What I Love About Ireland

People who have journeyed to Ireland with me have repeatedly thanked me for sharing my love of the place with them. It got me thinking about all that I love about Ireland and the Irish people. It’s a long list. I thought I’d share a bit of it to give you a feel for the spirit of the island.  

What I love about Ireland:

I love the outlandish hospitality of the Irish people, their kindness, generosity and willingness to go out of their way for you, without thinking a thing of it. They have an openness and genuine curiosity about you and what brought you to Ireland. If you stand on any street corner in Ireland with a map open in your hands, even in busy, bustling Dublin City, at least six people will stop to ask if you need help.

I love the ancient rhythms of the land, the history going back thousands of years found in well known sites like Newgrange and Dún Aonghasa and countless others blending into the landscape of a farmer’s field. 

I love the many people, who after I have tell them that my grandparents came from Ireland, have warmly welcomed me home.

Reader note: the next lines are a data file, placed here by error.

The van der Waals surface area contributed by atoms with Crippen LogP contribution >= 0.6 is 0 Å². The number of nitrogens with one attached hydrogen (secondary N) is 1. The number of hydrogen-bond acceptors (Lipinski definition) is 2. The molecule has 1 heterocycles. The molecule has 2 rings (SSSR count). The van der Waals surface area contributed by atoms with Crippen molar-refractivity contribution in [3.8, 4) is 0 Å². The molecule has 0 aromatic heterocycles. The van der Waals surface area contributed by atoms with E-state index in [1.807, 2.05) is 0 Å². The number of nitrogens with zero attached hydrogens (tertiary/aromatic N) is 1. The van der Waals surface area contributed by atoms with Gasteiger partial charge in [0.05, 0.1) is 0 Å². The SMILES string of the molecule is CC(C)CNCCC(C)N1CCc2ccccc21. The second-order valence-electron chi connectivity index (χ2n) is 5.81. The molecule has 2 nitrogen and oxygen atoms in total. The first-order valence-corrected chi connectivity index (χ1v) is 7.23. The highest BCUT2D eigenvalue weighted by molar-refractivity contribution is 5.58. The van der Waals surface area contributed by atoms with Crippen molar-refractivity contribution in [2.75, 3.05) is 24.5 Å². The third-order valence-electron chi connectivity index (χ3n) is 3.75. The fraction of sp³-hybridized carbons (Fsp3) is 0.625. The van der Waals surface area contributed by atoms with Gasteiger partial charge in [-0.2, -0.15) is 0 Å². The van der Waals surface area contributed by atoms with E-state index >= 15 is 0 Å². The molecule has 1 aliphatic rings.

I love the Celtic music, in the pubs all over the country, with feet tapping to the wonderful rhythms. Pubs are the center of social life for the village including families who gather to visit.

I love that pouring a pint of Guinness (that dark stout beer with a creamy foam) is an art form that takes several minutes.

I love the Irish reverence for storytelling, poetry, literature and myth.

I love the touch of misting rain that colors the hills a brilliant green.

I love the laughter and humor of the Irish, a gift I inherited from my father.

I love that the Irish people still have time. In contrast to other parts of the western world where everyone is in a hurry, the Irish have a more relaxed and open relationship with time. They are always willing to stop and have a bit of conversation.

I love the beauty of the landscape. The rugged coastline sprinkled with white sand beaches. The changing weather. The elemental presence of the wind and the sea.

I love the open relationship to death in Ireland In a village when someone passes everyone goes to the funeral. Neighbors show up to offer support and people gather to share stories of the loved one.

I love the Irish sense the presence of the ancestors. A friend, whose mother had just passed away, explained that his sister, engaged to a man in Cork, had applied for a job there so they could be together. A few hours after their mother’s death she got the call offering her the job. He commented, “well mom got to work right away on our behalf.”

I love the wealth of sacred sites and holy wells all around the country. The way the invisible that supports the visible world is honored.

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